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Friday, 26 February 2016

Useful Tips - Working With Anger

"Many Of Us Are Being Harmed Or Provoked By Others In Our Daily Life, Be It Our Friends, Colleagues, Businesses Associates...etc. This Book Is Very Useful In Changing Our Mindset And How Are We Going To Handle Those Nasty People & Situations... Take A Break !!! Relax"
Venerable Thubten Chodron discusses anger from a wide perspective and shows us how to acknowledge our anger as well as how to handle it and eventually transform it.

Extracted From The Book

THE KINDNESS OF THE ENEMY:

The more we train in this way, the more we’ll realise that the people who harm us are in fact very kind. First, by harming us they allow our negative karma to ripen. Now that specific karma is finished. Second, by harming us, they force us to examine our actions and make firm de- cisions about how we want to act in the future. Thus, the person who harms us is helping us to grow. He’s kinder to us than our friends!

In fact, enemies are kinder to us than the Buddha. That’s almost inconceivable. “What do you mean my enemy is kinder to me than the Buddha? The Buddha has perfect compassion for everyone. The Buddha doesn’t harm a fly! How can my enemy who is such a beep beep beep be kinder than the Buddha?”

Look at it this way: to become Buddhas, we need to practice patience. That’s one of the far-reaching attitudes and it’s a very important practice of the bodhisattvas. There’s no way to become a Buddha if we can’t be pa- tient and tolerant.

Who do we practice patience with? Not with the Buddhas, because they don’t make us angry. Not with our friends, because they’re nice to us. Who gives us the opportunity to practice patience? Who is so kind and helps us develop that infinitely good quality of patience? Only the person who harms us. Only our enemy. So, the enemy is much kinder to us than the Buddha.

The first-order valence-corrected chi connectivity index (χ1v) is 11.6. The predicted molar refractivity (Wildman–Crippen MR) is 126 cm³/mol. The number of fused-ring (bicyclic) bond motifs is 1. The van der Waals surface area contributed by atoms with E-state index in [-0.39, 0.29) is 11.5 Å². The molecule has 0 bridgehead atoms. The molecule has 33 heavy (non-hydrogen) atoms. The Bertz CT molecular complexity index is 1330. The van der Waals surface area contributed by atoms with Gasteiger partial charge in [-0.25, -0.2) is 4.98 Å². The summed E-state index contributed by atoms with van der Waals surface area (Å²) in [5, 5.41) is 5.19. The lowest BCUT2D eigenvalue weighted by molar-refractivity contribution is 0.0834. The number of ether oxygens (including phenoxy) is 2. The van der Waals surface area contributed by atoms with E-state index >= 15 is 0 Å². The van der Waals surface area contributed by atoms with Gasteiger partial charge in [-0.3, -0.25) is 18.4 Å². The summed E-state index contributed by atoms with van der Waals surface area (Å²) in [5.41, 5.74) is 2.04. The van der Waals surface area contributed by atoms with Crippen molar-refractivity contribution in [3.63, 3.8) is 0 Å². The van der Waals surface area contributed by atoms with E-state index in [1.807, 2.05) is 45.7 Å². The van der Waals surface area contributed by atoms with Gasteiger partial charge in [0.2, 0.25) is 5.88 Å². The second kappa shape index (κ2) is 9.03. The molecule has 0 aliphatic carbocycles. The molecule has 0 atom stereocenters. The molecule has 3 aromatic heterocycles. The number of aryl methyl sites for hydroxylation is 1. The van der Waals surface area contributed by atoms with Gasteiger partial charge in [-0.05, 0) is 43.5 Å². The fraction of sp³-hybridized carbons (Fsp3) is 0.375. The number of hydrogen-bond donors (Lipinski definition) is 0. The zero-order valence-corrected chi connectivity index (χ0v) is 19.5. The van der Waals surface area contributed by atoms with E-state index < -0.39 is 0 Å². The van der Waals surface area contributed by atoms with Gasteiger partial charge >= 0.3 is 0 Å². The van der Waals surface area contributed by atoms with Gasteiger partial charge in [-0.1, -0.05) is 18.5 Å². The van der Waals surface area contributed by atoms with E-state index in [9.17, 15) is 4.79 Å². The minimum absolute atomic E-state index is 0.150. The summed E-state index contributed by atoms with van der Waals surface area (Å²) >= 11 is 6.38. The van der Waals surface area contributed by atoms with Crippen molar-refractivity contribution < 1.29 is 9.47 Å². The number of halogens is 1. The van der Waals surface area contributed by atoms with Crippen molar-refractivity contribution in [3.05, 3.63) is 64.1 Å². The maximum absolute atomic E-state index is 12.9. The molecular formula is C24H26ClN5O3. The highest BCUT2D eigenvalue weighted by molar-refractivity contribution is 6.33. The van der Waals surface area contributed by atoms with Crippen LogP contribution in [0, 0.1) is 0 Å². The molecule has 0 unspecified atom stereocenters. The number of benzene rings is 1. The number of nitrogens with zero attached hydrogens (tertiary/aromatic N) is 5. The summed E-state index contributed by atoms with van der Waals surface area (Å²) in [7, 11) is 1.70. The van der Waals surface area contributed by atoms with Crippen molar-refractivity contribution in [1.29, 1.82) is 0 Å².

My teacher made this very clear to me. At one time, I was the vice-director of a group. The director and I didn’t get along at all. That’s why I know Chapter Six of A Guide to the Bodhisattvas’ Way of Life well. During the day, I became so mad at this person, and in the evening I’d go back to my room and think, “I blew it again! What does Shantideva suggest I should think in this situation?”

Finally, I left that job. I went to Nepal and saw my teacher, Zopa Rinpoche. We were sitting on the veran- dah of Rinpoche’s house, looking at the Himalayas, so peaceful and calm. Then Rinpoche asked me, “Who’s kinder to you, Sam or the Buddha?”

I thought, “You’ve got to be kidding! There’s no com- parison. The Buddha is obviously so kind. But Sam is another case.” So I replied, “The Buddha of course.”

Rinpoche looked at me as if to say, “You still haven’t gotten the point yet!” and said, “Sam gave you the op- portunity to practice patience. The Buddha didn’t. You can’t practice patience with the Buddha. Therefore, Sam is kinder to you than the Buddha.”

I just sat there dumbfounded, trying to digest what Rinpoche said. Slowly, as the years went by, it sank in. It’s interesting to see yourself change when you let your- self think in this way. 

So, this is another way to think when we’re angry: focus on the kindness of the enemy, and think of the opportunity to practice patience. Take the bad situation as a challenge to help you grow.



Download The Full Book In PDF VERSION:
https://thubtenchodron.org/wp-content/uploads/2015/04/Working-With-Anger.pdf

First published in 1990 by Amitabha Buddhist Centre, Singapore
Now published by Kong Meng San Phor Kark See Monastery, Singapore




Credits To Original Sources

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